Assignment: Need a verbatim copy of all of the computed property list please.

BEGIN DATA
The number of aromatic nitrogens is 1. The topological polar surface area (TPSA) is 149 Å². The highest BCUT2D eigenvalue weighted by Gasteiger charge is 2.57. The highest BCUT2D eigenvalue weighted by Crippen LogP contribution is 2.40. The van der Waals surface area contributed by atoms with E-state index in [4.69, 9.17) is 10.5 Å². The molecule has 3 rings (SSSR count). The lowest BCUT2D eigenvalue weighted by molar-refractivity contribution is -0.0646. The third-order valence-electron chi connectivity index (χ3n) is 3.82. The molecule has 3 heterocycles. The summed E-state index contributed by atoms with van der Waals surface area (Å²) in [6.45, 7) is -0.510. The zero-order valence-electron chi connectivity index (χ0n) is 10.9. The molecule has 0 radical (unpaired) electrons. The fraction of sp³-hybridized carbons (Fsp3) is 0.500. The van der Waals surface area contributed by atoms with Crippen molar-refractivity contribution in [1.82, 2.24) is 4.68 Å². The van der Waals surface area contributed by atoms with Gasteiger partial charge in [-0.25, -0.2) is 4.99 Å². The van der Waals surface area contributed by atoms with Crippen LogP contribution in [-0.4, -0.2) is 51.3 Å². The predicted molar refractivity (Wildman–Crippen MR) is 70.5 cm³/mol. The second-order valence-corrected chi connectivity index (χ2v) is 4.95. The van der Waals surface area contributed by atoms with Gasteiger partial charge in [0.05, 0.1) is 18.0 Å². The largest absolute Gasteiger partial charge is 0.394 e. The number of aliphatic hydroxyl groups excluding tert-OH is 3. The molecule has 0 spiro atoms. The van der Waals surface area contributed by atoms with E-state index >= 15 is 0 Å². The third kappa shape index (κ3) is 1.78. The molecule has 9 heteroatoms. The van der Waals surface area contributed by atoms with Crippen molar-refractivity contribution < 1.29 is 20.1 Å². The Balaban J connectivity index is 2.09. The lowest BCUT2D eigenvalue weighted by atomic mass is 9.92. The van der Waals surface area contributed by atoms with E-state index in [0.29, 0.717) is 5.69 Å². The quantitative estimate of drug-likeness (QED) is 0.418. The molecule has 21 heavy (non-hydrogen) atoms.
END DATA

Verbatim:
The number of aromatic nitrogens is 1. The topological polar surface area (TPSA) is 149 Å². The highest BCUT2D eigenvalue weighted by Gasteiger charge is 2.57. The highest BCUT2D eigenvalue weighted by Crippen LogP contribution is 2.40. The van der Waals surface area contributed by atoms with E-state index in [4.69, 9.17) is 10.5 Å². The molecule has 3 rings (SSSR count). The lowest BCUT2D eigenvalue weighted by molar-refractivity contribution is -0.0646. The third-order valence-electron chi connectivity index (χ3n) is 3.82. The molecule has 3 heterocycles. The summed E-state index contributed by atoms with van der Waals surface area (Å²) in [6.45, 7) is -0.510. The zero-order valence-electron chi connectivity index (χ0n) is 10.9. The molecule has 0 radical (unpaired) electrons. The fraction of sp³-hybridized carbons (Fsp3) is 0.500. The van der Waals surface area contributed by atoms with Crippen molar-refractivity contribution in [1.82, 2.24) is 4.68 Å². The van der Waals surface area contributed by atoms with Gasteiger partial charge in [-0.25, -0.2) is 4.99 Å². The van der Waals surface area contributed by atoms with Crippen LogP contribution in [-0.4, -0.2) is 51.3 Å². The predicted molar refractivity (Wildman–Crippen MR) is 70.5 cm³/mol. The second-order valence-corrected chi connectivity index (χ2v) is 4.95. The van der Waals surface area contributed by atoms with Gasteiger partial charge in [0.05, 0.1) is 18.0 Å². The largest absolute Gasteiger partial charge is 0.394 e. The number of aliphatic hydroxyl groups excluding tert-OH is 3. The molecule has 0 spiro atoms. The van der Waals surface area contributed by atoms with E-state index >= 15 is 0 Å². The third kappa shape index (κ3) is 1.78. The molecule has 9 heteroatoms. The van der Waals surface area contributed by atoms with Crippen molar-refractivity contribution < 1.29 is 20.1 Å². The Balaban J connectivity index is 2.09. The lowest BCUT2D eigenvalue weighted by atomic mass is 9.92. The van der Waals surface area contributed by atoms with E-state index in [0.29, 0.717) is 5.69 Å². The quantitative estimate of drug-likeness (QED) is 0.418. The molecule has 21 heavy (non-hydrogen) atoms.